Maldives strongman Abdulla Yameen’s hopes for a second presidential term were dashed on September 24 with opposition candidate Ibrahim Mohamed Solih defeating him in the country’s elections.
After a months-long sweeping crackdown on the opposition and a brief state of emergency imposed by the autocratic Yameen, the election on September 23 was preceded by a bitter campaign during which opposition leaders frequently accused the ruling regime of rights abuses and oppression.
Several independent news websites reported that after the counting of a majority of the votes, Solih had won more than 58 per cent of the votes to 41 per cent for Yameen. Hours after the emergence of the informal results, Yameen conceded defeat to Solih during a televised news conference, saying: “Maldivian people have decided what they want. I have accepted the results from yesterday.”
With Yameen conceding defeat, doubts dissipated about another spell of uncertainty in the Indian Ocean nation of 26 coral atolls and 1,192 islands that has witnessed an intense competition for influence between China and India.
Earlier, Solih, the 54-year-old chosen as the candidate of a united opposition front after former president Mohamed Nasheed bowed out of the race in June, declared victory and said his priority would be uniting the country.
Transparency Maldives, an anti-corruption non-governmental organisation that acted as an observer during the elections, tweeted Solih had won “by a decisive margin”. Long lines of voters were seen in the country where voting was extended for up to three hours.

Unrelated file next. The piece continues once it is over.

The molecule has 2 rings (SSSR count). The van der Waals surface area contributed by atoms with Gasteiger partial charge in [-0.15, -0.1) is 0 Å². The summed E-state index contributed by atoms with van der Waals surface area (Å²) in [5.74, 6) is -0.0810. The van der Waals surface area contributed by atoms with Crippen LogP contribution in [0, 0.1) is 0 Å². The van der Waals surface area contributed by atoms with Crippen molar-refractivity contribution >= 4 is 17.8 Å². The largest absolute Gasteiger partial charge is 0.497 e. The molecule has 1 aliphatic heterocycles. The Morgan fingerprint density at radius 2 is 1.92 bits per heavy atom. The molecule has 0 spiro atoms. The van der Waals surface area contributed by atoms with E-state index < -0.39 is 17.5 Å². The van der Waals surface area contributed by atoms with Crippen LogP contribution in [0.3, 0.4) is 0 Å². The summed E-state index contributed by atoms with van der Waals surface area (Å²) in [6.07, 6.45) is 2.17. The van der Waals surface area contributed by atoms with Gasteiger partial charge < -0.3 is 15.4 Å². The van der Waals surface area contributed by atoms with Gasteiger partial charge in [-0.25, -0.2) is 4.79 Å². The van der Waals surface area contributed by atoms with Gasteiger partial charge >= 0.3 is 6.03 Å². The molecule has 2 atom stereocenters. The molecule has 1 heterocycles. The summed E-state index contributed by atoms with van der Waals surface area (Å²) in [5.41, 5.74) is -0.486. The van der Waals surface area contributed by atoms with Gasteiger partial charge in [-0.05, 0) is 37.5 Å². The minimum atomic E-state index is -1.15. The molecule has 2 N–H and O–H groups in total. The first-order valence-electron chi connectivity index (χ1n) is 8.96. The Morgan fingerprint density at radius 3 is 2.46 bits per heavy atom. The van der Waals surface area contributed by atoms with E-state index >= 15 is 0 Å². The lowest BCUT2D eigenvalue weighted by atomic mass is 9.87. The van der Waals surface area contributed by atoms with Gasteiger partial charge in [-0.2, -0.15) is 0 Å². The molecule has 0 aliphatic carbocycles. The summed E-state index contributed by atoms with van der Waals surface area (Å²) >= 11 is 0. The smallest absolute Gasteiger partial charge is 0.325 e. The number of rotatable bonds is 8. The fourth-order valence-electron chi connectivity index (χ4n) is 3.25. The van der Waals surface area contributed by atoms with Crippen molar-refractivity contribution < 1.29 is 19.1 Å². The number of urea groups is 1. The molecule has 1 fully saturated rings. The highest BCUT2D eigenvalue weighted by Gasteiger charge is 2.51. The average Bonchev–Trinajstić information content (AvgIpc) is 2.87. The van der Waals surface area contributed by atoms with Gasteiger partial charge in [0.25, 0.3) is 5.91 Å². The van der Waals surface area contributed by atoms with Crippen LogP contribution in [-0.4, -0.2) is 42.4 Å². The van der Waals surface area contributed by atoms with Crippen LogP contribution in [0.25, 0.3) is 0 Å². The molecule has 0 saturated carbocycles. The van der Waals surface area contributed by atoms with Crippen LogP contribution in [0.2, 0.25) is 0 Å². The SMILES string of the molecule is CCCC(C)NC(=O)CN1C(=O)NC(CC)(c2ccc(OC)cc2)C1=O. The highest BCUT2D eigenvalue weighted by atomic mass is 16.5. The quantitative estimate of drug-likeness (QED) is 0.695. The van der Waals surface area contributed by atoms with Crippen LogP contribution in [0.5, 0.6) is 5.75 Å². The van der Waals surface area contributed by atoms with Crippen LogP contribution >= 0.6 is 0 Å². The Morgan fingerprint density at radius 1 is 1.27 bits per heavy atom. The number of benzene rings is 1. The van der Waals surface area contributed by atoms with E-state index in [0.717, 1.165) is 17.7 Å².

Yameen was consistently backed by China, which even sent a naval force towards the Maldives after the president faced mounting international pressure for his crackdown on dissent at the start of the year.
China had reportedly been hoping to secure a naval base in the Maldives as its maritime routes are crucial in bolstering Beijing’s influence in the Indian Ocean region. After joining the ambitious One Belt, One Road project, the Maldives received about US$2 billion in loans.
Beijing’s growing role in Male, which thrives on tourism, triggered fears of the archipelago becoming the site for a showdown between Beijing and New Delhi, which sees the Indian Ocean nation as within its sphere of influence.
While Yameen favours closer ties with China, Solih favours China’s economic rival India. Solih, who was fielded by the joint opposition comprising the Maldivian Democratic Party, Jumhooree party, Adalat party and a faction of the ruling Progressive Party of Maldives, is well known for his reform efforts. But for most of his political career as a lawmaker since 1994, he has kept maintained a low-profile.
Solih will have to take on the major task of keeping the opposition parties together, rebuilding the fragile democracy in the Maldives and strengthening the institutions to prevent political uncertainty in future.